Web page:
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DANIEL VAUGHAN: The left’s dishonest meltdown over abortion
Over the last week, you’ve no doubt seen meltdown after meltdown from the left over Alabama’s new strict abortion ban, which prompted one state legislature to push eugenics in support of the law and left activists like Alyssa Milano advocating for women to go on a “sex strike.”
But while these freak-outs were crazy, perhaps the most insane meltdown came over a 5-4 Supreme Court decision that had nothing to do with abortion.
The case in question is Franchise Tax Board of California v. Hyatt, an exceptionally dry case dealing with the issue of “whether the Constitution permits a State to be sued by a private party without its consent in the courts of a different State.” The 5-4 decision overruled a 1979 ruling that said that states lost sovereign immunity in the courts of other states; the Supreme Court ruled in this most recent case that states retain their sovereign immunity.
If that sounds like boring legalese, that’s because it is. Although the issue of sovereign immunity is critical, a case like this one would only interest the legal nerds out there.
But that wasn’t true this time around — the Supreme Court overruled precedent with this decision, and the left had a full-blown meltdown. Leah Litman, a law professor at U.C. Irvine, even wrote a New York Times editorial titled, “Supreme Court Liberals Raise Alarm Bells About Roe v. Wade: Conservatives may be laying the foundation for the reversal of the landmark abortion decision.”
Litman and others echoed Justice Stephen Breyer’s dissenting opinion, in which he cited the abortion case Planned Parenthood v. Casey to discuss the issue of stare decisis, the legal doctrine under which courts uphold prior cases as precedent. Breyer ended his opinion by writing that he was appalled the court was overturning precedent in the Hyatt case: “Today’s decision can only cause one to wonder which cases the Court will overrule next.”
Breyer and others are suggesting that overturning cases like Casey and Roe v. Wade amounts to an unjust attack on the foundational principle of stare decisis. Essentially, they argue that Roe–Casey is precedent, and the Supreme Court has no reasonable basis for overturning it.
They’re also implying that overturning cases like Hyatt harm the Supreme Court’s place as an unbiased institution in a bid to warn Chief Justice John Roberts that he shouldn’t allow the court’s conservatives to touch Roe.
But Roe-Casey is far from a super precedent. The reality is that Roe and Casey are lousy law.
And you don’t have to trust me on this. Listen to liberals like Harvard Law professor Laurence Tribe, who currently spends his time hawking crazy #Resistance theories on Twitter. He wrote after Roe was decided in 1973: “One of the most curious things about Roe is that, behind its own verbal smokescreen, the substantive judgment on which it rests is nowhere to be found.”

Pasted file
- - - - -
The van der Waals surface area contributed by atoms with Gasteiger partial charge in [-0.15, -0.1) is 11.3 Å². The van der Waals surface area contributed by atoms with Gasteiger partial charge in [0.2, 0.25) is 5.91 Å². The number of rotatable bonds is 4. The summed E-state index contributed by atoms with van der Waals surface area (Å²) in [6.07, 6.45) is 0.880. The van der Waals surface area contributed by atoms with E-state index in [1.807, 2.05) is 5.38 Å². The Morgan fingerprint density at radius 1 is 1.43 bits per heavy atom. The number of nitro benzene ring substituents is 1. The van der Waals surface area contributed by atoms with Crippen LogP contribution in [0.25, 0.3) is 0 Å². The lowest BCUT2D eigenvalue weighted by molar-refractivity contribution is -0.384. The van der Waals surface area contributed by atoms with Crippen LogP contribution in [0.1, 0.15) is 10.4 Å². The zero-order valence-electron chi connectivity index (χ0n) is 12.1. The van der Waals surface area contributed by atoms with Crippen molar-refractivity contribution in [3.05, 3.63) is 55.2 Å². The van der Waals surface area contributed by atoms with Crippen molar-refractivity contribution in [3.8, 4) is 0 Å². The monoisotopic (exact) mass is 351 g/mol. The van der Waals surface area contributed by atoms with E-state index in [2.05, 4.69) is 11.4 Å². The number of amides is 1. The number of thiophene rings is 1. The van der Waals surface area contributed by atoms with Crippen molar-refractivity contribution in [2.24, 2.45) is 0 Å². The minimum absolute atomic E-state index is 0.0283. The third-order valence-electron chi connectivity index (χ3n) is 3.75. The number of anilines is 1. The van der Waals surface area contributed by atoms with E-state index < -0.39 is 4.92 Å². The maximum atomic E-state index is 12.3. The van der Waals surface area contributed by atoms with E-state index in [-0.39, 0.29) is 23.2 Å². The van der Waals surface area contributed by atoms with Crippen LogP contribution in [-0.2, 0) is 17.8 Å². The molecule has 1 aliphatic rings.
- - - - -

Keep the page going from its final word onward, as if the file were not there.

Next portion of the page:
Tribe agrees with the end goal of Roe — he wants abortion legal in nearly any case — but he can’t identify a single way Roe is good law.
This brings us to the reason the left is relying solely on the argument that “Roe is precedent.” There is no legal argument to justify Roe or Casey or the right of abortion in the text, history, or tradition of the Constitution. I simply can’t emphasize this enough.
Roe–Casey and the entire abortion line of cases are an aberration of incredibly lousy judicial reasoning that was invented whole cloth by a liberal court. And now, everyone on the left is scrambling to find any reason for this bad case law to exist.
The left has virtually adopted the logic of the Delta Tau Chi fraternity house in the movie Animal House. When the school dean is trying to shut down the fraternity, the head of the house responds by saying, “But sir, Delta Tau Chi has a long tradition of existence both to its members and the community at large!”
That’s all the left has to support Roe–Casey: they invented this so-called right out of thin air and now proclaim, “But sir, the Roe–Casey abortion right has a long history of existence!”
But existence alone isn’t enough to justify the abortion right. In 1997, the Supreme Court ruled in the case Washington v. Glucksberg that new rights discovered in the Constitution had to be “objectively, deeply rooted in this Nation’s history and tradition.”
The reason we keep coming back to the abortion issue is that there’s nothing about abortion that is objectively, deeply rooted, in this nation’s history or traditions.
The Roe–Casey abortion decision was forced on a nation that didn’t want or need the Supreme Court wading into the issue. But because the court did this, that power grab continues to rip apart the cultural and moral fabric of our country in profound ways.
Overruling Roe–Casey is a step toward reining in judicial power and reasserting the control of the people on this issue.
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